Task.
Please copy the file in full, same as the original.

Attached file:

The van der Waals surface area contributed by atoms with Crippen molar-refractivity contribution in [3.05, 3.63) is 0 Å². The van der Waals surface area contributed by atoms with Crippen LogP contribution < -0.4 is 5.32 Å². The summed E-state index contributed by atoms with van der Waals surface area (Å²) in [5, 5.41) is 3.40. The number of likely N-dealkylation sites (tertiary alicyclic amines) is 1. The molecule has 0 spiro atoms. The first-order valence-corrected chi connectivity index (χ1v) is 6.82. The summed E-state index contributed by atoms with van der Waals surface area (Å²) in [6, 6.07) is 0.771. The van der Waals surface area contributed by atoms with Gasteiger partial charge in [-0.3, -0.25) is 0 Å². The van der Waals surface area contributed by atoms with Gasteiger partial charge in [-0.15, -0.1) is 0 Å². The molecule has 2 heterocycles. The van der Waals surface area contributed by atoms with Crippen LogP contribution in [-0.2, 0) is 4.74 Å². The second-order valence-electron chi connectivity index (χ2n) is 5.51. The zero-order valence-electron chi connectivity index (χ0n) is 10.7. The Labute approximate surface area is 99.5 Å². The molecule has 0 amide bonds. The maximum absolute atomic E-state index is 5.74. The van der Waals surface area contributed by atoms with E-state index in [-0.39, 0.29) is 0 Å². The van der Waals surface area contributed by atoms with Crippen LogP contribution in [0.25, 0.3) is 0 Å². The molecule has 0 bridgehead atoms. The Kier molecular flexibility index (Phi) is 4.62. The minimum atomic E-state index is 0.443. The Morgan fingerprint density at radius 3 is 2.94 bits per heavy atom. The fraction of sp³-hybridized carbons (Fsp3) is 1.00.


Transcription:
The van der Waals surface area contributed by atoms with Crippen molar-refractivity contribution in [3.05, 3.63) is 0 Å². The van der Waals surface area contributed by atoms with Crippen LogP contribution < -0.4 is 5.32 Å². The summed E-state index contributed by atoms with van der Waals surface area (Å²) in [5, 5.41) is 3.40. The number of likely N-dealkylation sites (tertiary alicyclic amines) is 1. The molecule has 0 spiro atoms. The first-order valence-corrected chi connectivity index (χ1v) is 6.82. The summed E-state index contributed by atoms with van der Waals surface area (Å²) in [6, 6.07) is 0.771. The van der Waals surface area contributed by atoms with Gasteiger partial charge in [-0.3, -0.25) is 0 Å². The van der Waals surface area contributed by atoms with Gasteiger partial charge in [-0.15, -0.1) is 0 Å². The molecule has 2 heterocycles. The van der Waals surface area contributed by atoms with Crippen LogP contribution in [-0.2, 0) is 4.74 Å². The second-order valence-electron chi connectivity index (χ2n) is 5.51. The zero-order valence-electron chi connectivity index (χ0n) is 10.7. The Labute approximate surface area is 99.5 Å². The molecule has 0 amide bonds. The maximum absolute atomic E-state index is 5.74. The van der Waals surface area contributed by atoms with E-state index in [-0.39, 0.29) is 0 Å². The van der Waals surface area contributed by atoms with Crippen LogP contribution in [0.25, 0.3) is 0 Å². The molecule has 0 bridgehead atoms. The Kier molecular flexibility index (Phi) is 4.62. The minimum atomic E-state index is 0.443. The Morgan fingerprint density at radius 3 is 2.94 bits per heavy atom. The fraction of sp³-hybridized carbons (Fsp3) is 1.00.